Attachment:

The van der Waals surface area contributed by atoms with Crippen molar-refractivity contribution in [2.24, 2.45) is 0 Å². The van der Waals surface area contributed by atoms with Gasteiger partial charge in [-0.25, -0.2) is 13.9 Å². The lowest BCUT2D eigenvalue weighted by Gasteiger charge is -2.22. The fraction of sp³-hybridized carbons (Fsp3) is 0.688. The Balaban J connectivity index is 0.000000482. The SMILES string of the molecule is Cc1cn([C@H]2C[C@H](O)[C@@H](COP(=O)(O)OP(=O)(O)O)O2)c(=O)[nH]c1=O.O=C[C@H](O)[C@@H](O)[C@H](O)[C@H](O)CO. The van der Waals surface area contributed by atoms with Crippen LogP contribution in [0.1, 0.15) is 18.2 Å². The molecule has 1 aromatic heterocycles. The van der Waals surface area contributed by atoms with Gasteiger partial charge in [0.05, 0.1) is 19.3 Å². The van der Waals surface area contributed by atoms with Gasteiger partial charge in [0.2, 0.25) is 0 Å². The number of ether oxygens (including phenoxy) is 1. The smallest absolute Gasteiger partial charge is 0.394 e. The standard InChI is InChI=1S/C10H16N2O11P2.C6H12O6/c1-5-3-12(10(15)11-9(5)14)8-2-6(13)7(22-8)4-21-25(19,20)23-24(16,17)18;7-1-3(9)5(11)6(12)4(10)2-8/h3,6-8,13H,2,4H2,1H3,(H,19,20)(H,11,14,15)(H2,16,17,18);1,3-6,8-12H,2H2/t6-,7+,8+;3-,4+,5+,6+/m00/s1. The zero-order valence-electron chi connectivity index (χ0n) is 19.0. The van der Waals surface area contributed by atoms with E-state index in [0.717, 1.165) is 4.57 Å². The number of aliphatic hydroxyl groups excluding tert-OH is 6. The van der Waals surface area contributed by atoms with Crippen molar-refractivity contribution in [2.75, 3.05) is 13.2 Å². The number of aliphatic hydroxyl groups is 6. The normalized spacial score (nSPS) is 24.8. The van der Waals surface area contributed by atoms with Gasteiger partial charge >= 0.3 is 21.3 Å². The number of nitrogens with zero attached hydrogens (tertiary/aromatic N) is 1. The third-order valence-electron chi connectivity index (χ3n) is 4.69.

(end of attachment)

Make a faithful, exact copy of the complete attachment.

The van der Waals surface area contributed by atoms with Crippen molar-refractivity contribution in [2.24, 2.45) is 0 Å². The van der Waals surface area contributed by atoms with Gasteiger partial charge in [-0.25, -0.2) is 13.9 Å². The lowest BCUT2D eigenvalue weighted by Gasteiger charge is -2.22. The fraction of sp³-hybridized carbons (Fsp3) is 0.688. The Balaban J connectivity index is 0.000000482. The SMILES string of the molecule is Cc1cn([C@H]2C[C@H](O)[C@@H](COP(=O)(O)OP(=O)(O)O)O2)c(=O)[nH]c1=O.O=C[C@H](O)[C@@H](O)[C@H](O)[C@H](O)CO. The van der Waals surface area contributed by atoms with Crippen LogP contribution in [0.1, 0.15) is 18.2 Å². The molecule has 1 aromatic heterocycles. The van der Waals surface area contributed by atoms with Gasteiger partial charge in [0.05, 0.1) is 19.3 Å². The van der Waals surface area contributed by atoms with Gasteiger partial charge in [0.2, 0.25) is 0 Å². The number of ether oxygens (including phenoxy) is 1. The smallest absolute Gasteiger partial charge is 0.394 e. The standard InChI is InChI=1S/C10H16N2O11P2.C6H12O6/c1-5-3-12(10(15)11-9(5)14)8-2-6(13)7(22-8)4-21-25(19,20)23-24(16,17)18;7-1-3(9)5(11)6(12)4(10)2-8/h3,6-8,13H,2,4H2,1H3,(H,19,20)(H,11,14,15)(H2,16,17,18);1,3-6,8-12H,2H2/t6-,7+,8+;3-,4+,5+,6+/m00/s1. The zero-order valence-electron chi connectivity index (χ0n) is 19.0. The van der Waals surface area contributed by atoms with E-state index in [0.717, 1.165) is 4.57 Å². The number of aliphatic hydroxyl groups excluding tert-OH is 6. The van der Waals surface area contributed by atoms with Crippen molar-refractivity contribution in [2.75, 3.05) is 13.2 Å². The number of aliphatic hydroxyl groups is 6. The normalized spacial score (nSPS) is 24.8. The van der Waals surface area contributed by atoms with Gasteiger partial charge >= 0.3 is 21.3 Å². The number of nitrogens with zero attached hydrogens (tertiary/aromatic N) is 1. The third-order valence-electron chi connectivity index (χ3n) is 4.69.